There are a number of different ways to build org charts, with each tool having its own advantages and disadvantages.
Here, we will introduce some of the most common tools that have traditionally been used to build org charts, including Word, Excel, PowerPoint and newer web-based tools. We will provide a brief summary of the ease of building org charts in each tool and how simple it is to share and make changes to the org charts.
For each tool, you'll be able to click through to a more detailed article on how to build and share org charts in that specific tool. So here we go, let's start building org charts.
What is the best format for an org chart?
The best format for an org chart is the format which works best for you! If you need to be able to make changes to the org chart frequently, then a tool like PowerPoint or a web-based tool might be the best option. If you need to create a data linked org chart, then Excel could be best. If sharing org charts is an important requirement, then a web org chart might be the way to go.
Of course, there are other factors to consider when deciding on the best format for your org chart. For example, the size of your organization might dictate whether you need a tool that can create large org charts or not. Likewise, if you need to share your org charts with people who do not have access to the same tools as you, then a tool that can export org charts in multiple formats (such as PDF or PNG), or can be shared on the web, might be the best option.
Exporting org charts in various formats is a common requirement.
Now that we've gone over some of the factors to consider when deciding on the best format for an org chart, let's take a look at some of the most common tools used to create org charts.
Excel org charts
Excel is a popular tool for building org charts because it is familiar to most users and relatively easy to use. However, one of the main disadvantages of using Excel to create org charts is that it can be difficult to make changes to the chart once it has been created.
Excel org charts are best for :
- users who are familiar with Excel
- medium to large sized org charts
- org charts that don't need to look amazing
- org charts that need to be data linked or have other data analysis needs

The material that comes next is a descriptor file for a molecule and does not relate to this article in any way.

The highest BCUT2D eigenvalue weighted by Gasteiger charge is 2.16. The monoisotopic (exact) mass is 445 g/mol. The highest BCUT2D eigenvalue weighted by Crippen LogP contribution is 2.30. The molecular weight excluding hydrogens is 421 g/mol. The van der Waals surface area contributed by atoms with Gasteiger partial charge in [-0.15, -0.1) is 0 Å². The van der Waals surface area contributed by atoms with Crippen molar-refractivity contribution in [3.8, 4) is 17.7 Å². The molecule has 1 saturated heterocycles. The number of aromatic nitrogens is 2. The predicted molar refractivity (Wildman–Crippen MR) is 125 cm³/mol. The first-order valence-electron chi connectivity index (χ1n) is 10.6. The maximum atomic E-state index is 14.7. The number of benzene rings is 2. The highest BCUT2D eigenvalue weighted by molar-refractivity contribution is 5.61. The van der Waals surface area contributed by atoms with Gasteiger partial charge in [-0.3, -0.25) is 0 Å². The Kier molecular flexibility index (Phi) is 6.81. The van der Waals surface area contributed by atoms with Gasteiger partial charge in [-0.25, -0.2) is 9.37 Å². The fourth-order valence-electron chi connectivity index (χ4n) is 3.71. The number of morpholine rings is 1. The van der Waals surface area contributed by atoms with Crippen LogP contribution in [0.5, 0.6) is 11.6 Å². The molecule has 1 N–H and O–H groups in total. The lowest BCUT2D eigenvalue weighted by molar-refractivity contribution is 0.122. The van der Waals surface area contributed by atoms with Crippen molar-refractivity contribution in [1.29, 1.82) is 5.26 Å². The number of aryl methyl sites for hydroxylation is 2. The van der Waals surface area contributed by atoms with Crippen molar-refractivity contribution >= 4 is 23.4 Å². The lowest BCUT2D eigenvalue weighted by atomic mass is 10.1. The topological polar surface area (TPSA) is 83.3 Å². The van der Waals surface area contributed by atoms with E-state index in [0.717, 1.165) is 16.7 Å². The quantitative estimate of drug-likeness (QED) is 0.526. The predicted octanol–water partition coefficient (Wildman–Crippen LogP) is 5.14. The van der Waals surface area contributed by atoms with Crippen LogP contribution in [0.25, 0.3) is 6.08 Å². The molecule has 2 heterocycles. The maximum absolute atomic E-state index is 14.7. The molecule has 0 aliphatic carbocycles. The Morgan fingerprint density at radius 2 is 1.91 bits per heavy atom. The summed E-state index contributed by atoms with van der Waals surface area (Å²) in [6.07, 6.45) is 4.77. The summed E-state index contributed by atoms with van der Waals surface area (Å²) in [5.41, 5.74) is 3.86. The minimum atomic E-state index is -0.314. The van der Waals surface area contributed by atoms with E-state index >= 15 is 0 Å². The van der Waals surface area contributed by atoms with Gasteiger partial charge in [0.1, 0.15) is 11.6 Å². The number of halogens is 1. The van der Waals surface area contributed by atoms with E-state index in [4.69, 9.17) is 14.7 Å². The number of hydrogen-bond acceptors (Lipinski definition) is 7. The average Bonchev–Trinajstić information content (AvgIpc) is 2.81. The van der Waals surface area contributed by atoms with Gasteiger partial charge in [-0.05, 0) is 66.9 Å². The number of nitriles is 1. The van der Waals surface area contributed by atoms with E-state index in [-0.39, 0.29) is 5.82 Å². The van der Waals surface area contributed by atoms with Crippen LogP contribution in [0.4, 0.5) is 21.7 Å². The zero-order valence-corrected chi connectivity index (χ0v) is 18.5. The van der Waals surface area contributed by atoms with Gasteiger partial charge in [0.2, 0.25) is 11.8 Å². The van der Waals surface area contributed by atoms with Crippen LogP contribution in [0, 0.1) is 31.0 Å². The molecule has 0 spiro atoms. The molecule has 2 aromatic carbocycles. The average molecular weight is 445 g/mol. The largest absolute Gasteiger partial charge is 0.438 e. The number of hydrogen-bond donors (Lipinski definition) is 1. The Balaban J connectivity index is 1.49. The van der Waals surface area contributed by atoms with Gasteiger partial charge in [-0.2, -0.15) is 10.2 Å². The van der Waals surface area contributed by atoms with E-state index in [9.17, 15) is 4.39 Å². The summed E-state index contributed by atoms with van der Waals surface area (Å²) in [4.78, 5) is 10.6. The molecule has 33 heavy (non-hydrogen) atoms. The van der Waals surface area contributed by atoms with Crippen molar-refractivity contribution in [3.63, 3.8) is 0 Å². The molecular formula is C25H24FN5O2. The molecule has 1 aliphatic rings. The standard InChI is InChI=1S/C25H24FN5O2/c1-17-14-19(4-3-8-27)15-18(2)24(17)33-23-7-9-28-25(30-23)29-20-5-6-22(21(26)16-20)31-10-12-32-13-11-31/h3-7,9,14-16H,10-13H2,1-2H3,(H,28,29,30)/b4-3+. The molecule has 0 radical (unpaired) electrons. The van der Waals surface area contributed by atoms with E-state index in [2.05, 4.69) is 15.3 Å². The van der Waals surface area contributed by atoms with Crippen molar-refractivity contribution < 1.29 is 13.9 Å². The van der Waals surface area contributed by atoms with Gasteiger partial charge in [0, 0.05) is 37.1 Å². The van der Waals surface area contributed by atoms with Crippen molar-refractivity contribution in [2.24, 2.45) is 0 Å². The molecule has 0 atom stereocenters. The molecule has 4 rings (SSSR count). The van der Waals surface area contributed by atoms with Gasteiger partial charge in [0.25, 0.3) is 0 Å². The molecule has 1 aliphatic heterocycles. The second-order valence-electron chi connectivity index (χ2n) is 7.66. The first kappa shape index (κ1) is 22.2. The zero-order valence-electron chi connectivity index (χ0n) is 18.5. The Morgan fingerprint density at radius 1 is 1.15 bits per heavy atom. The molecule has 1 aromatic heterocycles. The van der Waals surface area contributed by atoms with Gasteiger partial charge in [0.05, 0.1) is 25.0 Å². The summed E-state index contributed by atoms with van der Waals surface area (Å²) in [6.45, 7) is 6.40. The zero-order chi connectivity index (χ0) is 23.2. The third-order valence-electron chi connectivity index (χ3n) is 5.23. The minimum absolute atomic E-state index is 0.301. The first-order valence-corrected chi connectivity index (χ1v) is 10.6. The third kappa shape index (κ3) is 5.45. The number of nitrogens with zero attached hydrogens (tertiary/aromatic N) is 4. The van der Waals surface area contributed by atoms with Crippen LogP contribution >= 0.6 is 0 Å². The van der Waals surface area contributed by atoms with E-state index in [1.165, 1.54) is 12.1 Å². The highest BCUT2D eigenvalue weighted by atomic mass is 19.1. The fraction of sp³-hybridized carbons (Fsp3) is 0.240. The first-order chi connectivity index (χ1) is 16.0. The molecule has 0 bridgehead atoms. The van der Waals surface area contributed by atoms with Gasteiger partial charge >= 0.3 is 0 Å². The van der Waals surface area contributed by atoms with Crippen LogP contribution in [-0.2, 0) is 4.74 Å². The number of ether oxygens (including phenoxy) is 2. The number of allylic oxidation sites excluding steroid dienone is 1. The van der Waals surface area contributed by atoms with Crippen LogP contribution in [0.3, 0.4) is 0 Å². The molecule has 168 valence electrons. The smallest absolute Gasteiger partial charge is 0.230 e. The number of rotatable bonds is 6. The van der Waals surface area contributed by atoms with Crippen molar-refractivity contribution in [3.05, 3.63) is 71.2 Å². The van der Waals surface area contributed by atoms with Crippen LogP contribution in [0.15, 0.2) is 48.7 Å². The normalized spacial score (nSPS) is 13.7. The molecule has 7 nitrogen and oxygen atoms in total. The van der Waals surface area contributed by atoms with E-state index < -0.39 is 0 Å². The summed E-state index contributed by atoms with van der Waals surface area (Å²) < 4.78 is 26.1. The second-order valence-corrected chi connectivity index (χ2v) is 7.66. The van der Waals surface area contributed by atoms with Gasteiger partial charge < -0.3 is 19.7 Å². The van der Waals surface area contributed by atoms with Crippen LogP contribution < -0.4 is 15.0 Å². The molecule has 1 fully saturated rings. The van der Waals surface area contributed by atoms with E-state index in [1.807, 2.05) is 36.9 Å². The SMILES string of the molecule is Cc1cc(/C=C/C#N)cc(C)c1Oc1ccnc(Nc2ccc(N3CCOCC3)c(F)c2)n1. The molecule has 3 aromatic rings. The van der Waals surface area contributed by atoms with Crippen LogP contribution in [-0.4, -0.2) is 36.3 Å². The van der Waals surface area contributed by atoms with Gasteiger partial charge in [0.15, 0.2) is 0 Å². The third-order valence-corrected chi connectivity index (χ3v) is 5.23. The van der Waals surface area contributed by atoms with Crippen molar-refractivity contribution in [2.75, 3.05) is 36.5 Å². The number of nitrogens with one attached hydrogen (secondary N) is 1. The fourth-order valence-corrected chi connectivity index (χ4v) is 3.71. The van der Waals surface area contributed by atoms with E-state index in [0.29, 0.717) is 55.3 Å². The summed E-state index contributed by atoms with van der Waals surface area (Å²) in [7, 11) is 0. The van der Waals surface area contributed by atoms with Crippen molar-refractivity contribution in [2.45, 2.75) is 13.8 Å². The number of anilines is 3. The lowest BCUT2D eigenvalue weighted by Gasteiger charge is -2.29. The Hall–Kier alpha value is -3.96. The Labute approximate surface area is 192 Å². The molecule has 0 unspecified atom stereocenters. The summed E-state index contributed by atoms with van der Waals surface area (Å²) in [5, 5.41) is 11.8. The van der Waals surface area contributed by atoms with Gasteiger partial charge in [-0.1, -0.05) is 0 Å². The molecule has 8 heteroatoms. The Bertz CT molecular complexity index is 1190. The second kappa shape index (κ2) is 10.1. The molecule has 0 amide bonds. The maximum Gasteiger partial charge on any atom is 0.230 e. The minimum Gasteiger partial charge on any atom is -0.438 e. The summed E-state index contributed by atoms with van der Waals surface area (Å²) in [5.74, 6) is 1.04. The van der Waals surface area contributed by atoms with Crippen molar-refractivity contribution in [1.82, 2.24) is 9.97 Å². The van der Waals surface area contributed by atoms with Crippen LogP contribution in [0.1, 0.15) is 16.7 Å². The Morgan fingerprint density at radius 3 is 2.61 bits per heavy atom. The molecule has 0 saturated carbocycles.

If you want to try creating an org chart in Excel, we have a step-by-step guide (with pictures!) to help you get started.
PowerPoint org charts
PowerPoint is another tool commonly used to create org charts. Like Excel, it is familiar to most users and relatively easy to use. However, PowerPoint is limited in terms of the size of org charts that it can create because you can only fit so much on a single slide. Creating an org chart that spans over several slides becomes difficult to work with.
PowerPoint org charts might be the right choice for you if:
- you are familiar with PowerPoint
- you want to create a small to medium sized org chart
- you want your org chart to look good, or need to insert it into a document
- you need to be able to make changes to the org chart relatively easily
Check out this step-by-step guide to help you get started creating an org chart in PowerPoint.
Word org charts
Word is not as commonly used to create org charts as Excel or PowerPoint, but it can be a useful tool for creating small and simple org charts. One of the advantages of using Word to create org charts is the ease of inserting a pre-made org chart hierarchy template using the "SmartArt" feature in Word.
Word org charts could be a good fit if:
- you are familiar with Word
- you want to create a small org chart
- you want the org chart to look good
- you need to export the org chart to PDF
- you need to insert the org chart into another document
Try creating an org chart in Word with this step-by-step guide (with pictures!) to help you get started.
Web org charts
Web-based org chart tools are becoming increasingly popular, as they offer a number of advantages over traditional desktop applications like Word, Excel and PowerPoint.
Some of the main advantages of using a web-based tool to create org charts include:
- The ability to share org charts online with anyone, regardless of whether they have the same tool installed
- The ability to make changes to org charts quickly and easily from any device
- The ability to generate data-linked org charts (for example, if you want to create an org chart that is updated when data in a spreadsheet is changed.)
If more info on creating an org chart with a web-based tool, checkout this article.
We hope this article has helped you to understand some of the most common tools used to build and share org charts, as well as some advantages and disadvantages of each tool. If you’re ready to start building your org chart in a modern web based tool, be sure to check out Functionly.